Sustaining the Theater Workplace

by Devra Thomas

in National Conference

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(This post is part of the blog salon curated by Jacqueline E. Lawton for the 2015 TCG National Conference: Game ChangeThe following questions will inform the final plenary session, “Artistic Leadership: How We Change the Game.”)

JACQUELINE LAWTON: What was the most game-changing production you’ve seen or created, and why?

DEVRA THOMAS: Most recently, watching a group of Triangle high school students tackle Dog Sees God. Watching an adult play about high school students done BY high school students, it took me right back to the angst and confusion and caterpillar-struggle of  young adulthood. The performance made me remember to be patient, to offer counsel from experience, and it made me proud to be in a situation that I could help the next generation of theater artists.

JL: Who was the most game-changing theatre leader/artist you’ve met, and what do you carry forward from their example?

DT: I have to pick one? I try to learn from everyone I’ve worked with, even in small ways. Even though I’ve not met her, I certainly think often of Zelda Fichandler’s story, of being a part of the beginning of Nonprofit Regional Theater as we know it today. Here was a woman creating a business, in an odd physical space, that was to support local artists. It’s not enough to say “how can I replicate what works elsewhere?” but we have to ask “what is the story of this place, of these people?” and commit to making art in a sustainable way that shares that truth.

JL: What is the most significant opportunity—or challenge—facing the theatre field, and how can we address it together?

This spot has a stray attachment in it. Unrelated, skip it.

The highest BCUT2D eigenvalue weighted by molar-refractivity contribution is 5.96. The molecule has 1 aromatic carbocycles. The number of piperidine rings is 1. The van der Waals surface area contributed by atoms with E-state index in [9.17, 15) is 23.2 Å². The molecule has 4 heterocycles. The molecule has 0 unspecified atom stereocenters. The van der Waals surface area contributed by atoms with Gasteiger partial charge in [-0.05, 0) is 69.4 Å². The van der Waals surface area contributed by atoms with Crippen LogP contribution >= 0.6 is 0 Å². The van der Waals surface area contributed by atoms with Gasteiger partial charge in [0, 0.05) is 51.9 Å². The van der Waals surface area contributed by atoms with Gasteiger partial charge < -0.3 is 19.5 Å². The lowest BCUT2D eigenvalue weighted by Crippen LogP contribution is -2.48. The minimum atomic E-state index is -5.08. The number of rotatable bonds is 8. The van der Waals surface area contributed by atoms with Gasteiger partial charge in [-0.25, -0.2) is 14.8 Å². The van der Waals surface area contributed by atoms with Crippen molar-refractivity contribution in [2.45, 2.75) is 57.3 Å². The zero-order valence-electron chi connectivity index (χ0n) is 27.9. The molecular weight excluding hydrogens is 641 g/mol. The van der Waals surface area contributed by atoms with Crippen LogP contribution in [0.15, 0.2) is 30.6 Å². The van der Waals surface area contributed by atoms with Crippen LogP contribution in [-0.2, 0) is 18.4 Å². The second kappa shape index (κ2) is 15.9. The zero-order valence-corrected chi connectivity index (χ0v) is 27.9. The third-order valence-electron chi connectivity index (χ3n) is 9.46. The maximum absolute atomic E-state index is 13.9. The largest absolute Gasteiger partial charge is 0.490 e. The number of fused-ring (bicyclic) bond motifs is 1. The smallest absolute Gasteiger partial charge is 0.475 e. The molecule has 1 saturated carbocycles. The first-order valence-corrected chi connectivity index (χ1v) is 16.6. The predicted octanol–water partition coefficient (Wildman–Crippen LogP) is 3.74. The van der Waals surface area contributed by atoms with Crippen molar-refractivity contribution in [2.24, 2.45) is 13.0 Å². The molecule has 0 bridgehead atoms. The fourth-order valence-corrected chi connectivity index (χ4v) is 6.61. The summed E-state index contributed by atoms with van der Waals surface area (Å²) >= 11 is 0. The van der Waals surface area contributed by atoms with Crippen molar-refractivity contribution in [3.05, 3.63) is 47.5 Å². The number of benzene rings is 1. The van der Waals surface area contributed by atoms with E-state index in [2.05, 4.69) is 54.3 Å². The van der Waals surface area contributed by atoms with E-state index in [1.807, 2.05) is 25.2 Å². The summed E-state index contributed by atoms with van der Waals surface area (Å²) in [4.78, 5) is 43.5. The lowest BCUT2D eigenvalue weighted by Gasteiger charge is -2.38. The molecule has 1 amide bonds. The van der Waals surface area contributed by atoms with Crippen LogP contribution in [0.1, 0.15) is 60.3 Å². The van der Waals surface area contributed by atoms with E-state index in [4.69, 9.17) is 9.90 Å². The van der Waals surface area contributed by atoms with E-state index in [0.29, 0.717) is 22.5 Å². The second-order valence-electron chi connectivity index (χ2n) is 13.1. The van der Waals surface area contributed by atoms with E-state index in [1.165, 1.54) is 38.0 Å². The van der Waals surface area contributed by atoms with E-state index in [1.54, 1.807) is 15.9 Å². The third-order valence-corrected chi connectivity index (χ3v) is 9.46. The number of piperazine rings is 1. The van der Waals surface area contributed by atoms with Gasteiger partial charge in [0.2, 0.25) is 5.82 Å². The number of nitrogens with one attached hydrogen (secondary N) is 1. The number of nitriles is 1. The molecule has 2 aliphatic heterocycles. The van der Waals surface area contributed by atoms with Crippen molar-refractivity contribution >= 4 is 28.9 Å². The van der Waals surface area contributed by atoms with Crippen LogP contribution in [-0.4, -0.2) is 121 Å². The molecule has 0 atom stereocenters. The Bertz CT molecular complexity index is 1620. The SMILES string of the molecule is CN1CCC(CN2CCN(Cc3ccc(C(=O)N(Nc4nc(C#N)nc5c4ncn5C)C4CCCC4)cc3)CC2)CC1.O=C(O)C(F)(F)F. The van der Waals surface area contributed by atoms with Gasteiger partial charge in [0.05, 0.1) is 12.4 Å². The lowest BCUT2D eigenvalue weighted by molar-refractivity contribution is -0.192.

DT: Speaking as an administrator–as someone who is passionate about supporting live theater from the nuts-and-bolts side–the challenge for the field is how to make small, avocational theater a sustainable place to work. And not even necessarily as full-time wage work, but we have to strengthen the capacity of the thousands of small and medium-sized theater companies in the thousands of small and medium-sized towns and cities across America. The new work, the local stories, the next commercial success is coming from these places, and the artists and organizations are struggling to find the resources (financial, people, space) just to put on their next show. Yes, money is helpful, but it would be far more useful to have local governments donate black box space for qualified companies, for local marketers to donate some of their time to facilitate audience development and advertising campaigns, to professional fundraisers help with grant proposals. Our theater artists are not trained in how to find or do these things, yet they are imperative if the work is to be seen, which is imperative to the growth of the field.

Yes, there is the over-whelming diversity (color, age, gender, sexuality, disability, etc etc) problem. It’s a bit of a chicken-and-egg issue for me: if I can have a stable environment in which to support diverse artists, will they come? Or we start the work first, will we have the staying power to create something sustainable? These are questions that keep me awake at night.